Pastime: streamlining the podcast app

Helping new listeners discover podcasts with the Audiosear.ch API

Software engineer Andrew Roper first got the idea to build Pastime — a “rigorously simplistic” audiobook and podcasting app — when a relative was diagnosed with macular degeneration.

With its large buttons and straightforward navigation, Pastime was made to suit the needs of visually impaired people. That challenge prompted Andrew to consider broader issues of accessibility.

“A non-technical, simplistic experience is crucial to drawing in new users. My aim is to declutter podcasting technology to make it as easy as possible for newcomers to consume and discover audio content,” Andrew says.

Building a sleek, minimalist interface and deep-linking content within the app, Andrew hopes to make streaming podcasts in Pastime as intuitive as turning on a radio.

“Overcast, Castro, and Apple’s native app all cater to podcast enthusiasts who already know their way around. I’m trying to reach people who aren’t quite sure what they’re doing,” he says.

But Pastime isn’t just your grandma’s app. Andrew is problem-solving basic user experience issues that prevent the majority of mobile users from giving on-demand audio a go.

In a recent Nieman Lab article, Panoply’s Jacob Weisberg bemoaned the medium’s consumer gap, saying, “It’s still much too hard to get podcasts. People who know how to do it do it quite easily. People who don’t know how to do it find it a little bit intimidating. There’s so much infrastructure that needs to be built and upgraded.”

Even for the podcast in-crowd, discovering and sharing new content is extremely problematic. After designing Pastime’s basic functionality, Andrew began tackling what he calls podcasting’s Netflix dilemma — how do consumers find anything amidst the overwhelming number of choices?

Andrew turned to the Audiosear.ch API, which he uses as the backend database for Pastime. Not only does Audiosear.ch allow users to search for content by show, network, category, people, or topic, it also lists top-rated shows and tastemaker audio picks.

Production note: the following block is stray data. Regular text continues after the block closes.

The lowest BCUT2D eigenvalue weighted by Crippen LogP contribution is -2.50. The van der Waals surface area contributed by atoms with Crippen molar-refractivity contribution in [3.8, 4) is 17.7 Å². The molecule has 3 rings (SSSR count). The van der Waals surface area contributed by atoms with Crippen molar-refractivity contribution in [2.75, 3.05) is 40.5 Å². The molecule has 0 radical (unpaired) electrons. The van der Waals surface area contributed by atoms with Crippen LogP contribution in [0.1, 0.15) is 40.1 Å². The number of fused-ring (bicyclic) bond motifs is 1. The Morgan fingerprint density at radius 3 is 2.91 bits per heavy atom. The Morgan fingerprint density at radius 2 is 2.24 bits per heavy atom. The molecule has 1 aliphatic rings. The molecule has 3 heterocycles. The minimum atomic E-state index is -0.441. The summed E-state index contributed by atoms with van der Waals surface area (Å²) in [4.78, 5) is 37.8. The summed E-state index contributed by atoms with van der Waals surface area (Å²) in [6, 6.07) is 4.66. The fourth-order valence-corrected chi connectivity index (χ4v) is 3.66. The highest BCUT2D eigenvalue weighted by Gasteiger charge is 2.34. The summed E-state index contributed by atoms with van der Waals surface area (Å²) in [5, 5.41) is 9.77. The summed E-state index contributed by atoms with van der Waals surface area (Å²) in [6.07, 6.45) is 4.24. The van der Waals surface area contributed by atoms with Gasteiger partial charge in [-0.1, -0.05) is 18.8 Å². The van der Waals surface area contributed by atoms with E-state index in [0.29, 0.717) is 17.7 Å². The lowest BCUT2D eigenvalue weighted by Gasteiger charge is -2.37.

Andrew hopes to further integrate Audiosear.ch into Pastime’s own curation feature — Shortlist — which lets users create and share streamable playlists of episodes.

“There is just so much good content out there, but it’s hard to know where to start,” Andrew says. “Pastime provides an entry point.”

Try Pastime

Case Study: How transcripts help branded podcasts

Telling great stories on a budget

 

 

 

 

 

 

 

 

 

Punk rocker-turned-entrepreneur Brian Adoff has, of late, been trying his hand at podcasting. While considering marketing strategies for his software company, Swift Data Technology, Brian did what more and more companies are undertaking: he turned to on-demand audio to get the word out.

“From a business perspective, podcasts are an ideal format for content marketing because you can get right in someone’s ear. Instead of selling them something, you’re telling a story,” Brian says.

Owing to his DIY punk roots, Brian decided to produce the podcast himself. “I taught myself by listening to lots of podcasts about making podcasts,” he jokes. The end result was Campus Aux, a series of interviews with Swift Data users and industry experts.

Having discovered the PR benefits of his company’s podcast, which he shared with potential clients and partners, Brian founded Riveting FM, which pitches and produces series for other business-to-business companies. He sold his first client, door lock manufacturer Assa Abloy, on Unlocked, a six-episode podcast that gives first-person accounts of security-crisis situations like the recent UCLA shootings.